Thursday, May 24, 2012

Quilt Hospital

I am a night owl by nature, but necessity requires me to be an early riser.  There are certain joys to rising early ~ watching the sunrise ~  smelling the first pot of coffee brew ~ hearing the birds wake up ~ walking in the garden in the cool of the morning ~ the quiet of the house.  I enjoy them all, but it's a shame they happen so early!

I have a few 'cutter quilts' and other old quilts that are damaged by abuse, misuse or from being loved and washed to near death.  These are quilts that are so worn they can't hold up to normal use.  Maybe there are sections missing or threadbare areas with batting sticking out.  I buy cutters every chance I get and use them for making pillows, baby quilts, Christmas stocking and other crafty items.  If a cutter is worn out just around the edges, I often trim it down and rebind it for a baby or child.  These quilts are great because the cuddle factor is built in!  If the worn quilt is from my family, I make every effort to restore it for my enjoyment or to be passed along to other family members. 

The colorful Lone Star quilt below is one of Grammy Rose's quilts and it was my bed quilt for many years as a child.  It is in fair shape except around the edges, which I plan to rebind.  There are a few areas of the hand quilting I need to restore also.  I wouldn't dream of cutting into this quilt.  I would consider this a cutter if I ran across it in a flea market or yard sale. 

The scrappy Grandmother's Fan quilt below is what I consider a cutter quilt.  It has extensive damage on opposite ends where it appears to have been tucked under a mattress onto springs.  The overall condition is extremely worn.  It looks like a printed flannel blanket was used for batting.  I could not get a clear picture of this quilt.

The pink print Churn Dash quilt below is another of Grammy Rose's quilts and is in very good condition except for the outside row all around.  I plan to trim this quilt and rebind it.  It should make a great table topper to large crib quilt.  Sometimes when I bind an old quilt I will use the back side of a soft print to replicate fading.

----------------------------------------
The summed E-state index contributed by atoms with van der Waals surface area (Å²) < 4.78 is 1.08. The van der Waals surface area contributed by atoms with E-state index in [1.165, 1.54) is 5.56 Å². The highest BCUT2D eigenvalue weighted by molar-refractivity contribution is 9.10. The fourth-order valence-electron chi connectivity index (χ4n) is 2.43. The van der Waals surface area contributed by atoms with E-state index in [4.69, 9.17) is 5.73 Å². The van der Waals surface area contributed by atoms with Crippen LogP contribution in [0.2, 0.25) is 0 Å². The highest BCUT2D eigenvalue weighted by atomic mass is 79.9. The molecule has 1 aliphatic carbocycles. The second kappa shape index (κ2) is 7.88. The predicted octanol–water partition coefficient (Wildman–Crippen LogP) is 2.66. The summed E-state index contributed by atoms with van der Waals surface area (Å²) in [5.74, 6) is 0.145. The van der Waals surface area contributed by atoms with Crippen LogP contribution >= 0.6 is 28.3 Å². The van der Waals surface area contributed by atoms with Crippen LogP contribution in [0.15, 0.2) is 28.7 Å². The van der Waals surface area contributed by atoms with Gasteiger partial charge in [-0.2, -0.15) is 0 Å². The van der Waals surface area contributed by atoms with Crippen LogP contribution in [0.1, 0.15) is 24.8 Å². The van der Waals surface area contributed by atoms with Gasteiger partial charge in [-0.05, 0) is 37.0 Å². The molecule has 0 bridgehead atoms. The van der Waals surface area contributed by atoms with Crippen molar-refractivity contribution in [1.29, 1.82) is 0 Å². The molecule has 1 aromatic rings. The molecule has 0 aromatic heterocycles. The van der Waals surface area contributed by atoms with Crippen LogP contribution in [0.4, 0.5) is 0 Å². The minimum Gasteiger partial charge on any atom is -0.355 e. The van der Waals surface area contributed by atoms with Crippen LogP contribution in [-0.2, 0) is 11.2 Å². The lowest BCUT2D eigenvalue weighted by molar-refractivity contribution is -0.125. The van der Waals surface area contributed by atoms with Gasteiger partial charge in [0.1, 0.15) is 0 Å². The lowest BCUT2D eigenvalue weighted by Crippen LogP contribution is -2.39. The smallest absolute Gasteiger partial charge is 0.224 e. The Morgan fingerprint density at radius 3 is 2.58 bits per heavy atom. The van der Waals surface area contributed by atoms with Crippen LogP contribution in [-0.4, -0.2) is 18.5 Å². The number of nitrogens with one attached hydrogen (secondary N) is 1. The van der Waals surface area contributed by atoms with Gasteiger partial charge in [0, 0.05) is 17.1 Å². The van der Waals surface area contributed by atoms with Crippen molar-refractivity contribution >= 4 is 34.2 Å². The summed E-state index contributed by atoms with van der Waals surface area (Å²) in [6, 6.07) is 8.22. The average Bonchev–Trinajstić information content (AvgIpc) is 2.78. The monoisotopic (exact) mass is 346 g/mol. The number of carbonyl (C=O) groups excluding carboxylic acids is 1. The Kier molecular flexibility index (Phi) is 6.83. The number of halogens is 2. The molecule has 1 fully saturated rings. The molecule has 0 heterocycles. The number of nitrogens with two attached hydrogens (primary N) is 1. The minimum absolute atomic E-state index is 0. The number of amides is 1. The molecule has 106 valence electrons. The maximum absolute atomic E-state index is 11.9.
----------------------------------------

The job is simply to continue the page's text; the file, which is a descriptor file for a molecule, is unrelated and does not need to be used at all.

Restoring and repairing old quilts is very rewarding and it's something I enjoy doing in the winter when the days are long and I'm indoors due to the weather. 

Wherever you are, I wish you wonderful day!

Peace and Happy Quilting ~~  Barb


  1. Hi Barb,

    I always learn something from your blog. Today it's to use the wrong side of a print to better match a repair of an old quilt.

    After down-sizing I don't have any old quilts, but it looks like we'll be joining the kids sometime late this year in Suwanee, GA. Matt's Crohn's is getting worse and they have decided to move to his hometown to be close to his family.

    We're helping them move cross-country in July, we'll check it out, if we can find a cheap rental...we'll follow. :)

    Then thriftshops, yard sales, etc. here I come. Love to "Upcycle", especially with textiles.

    Have a great day, Ruby

  2. I have one of these types of quilts. Don't have any idea where it came from or even the age. It's a dresden and the fabric on so many of the plates is worn bare. Perhaps I could salvage some of the plates and rework them into a smaller lap quit. Too bad the maker didn't label or sign it.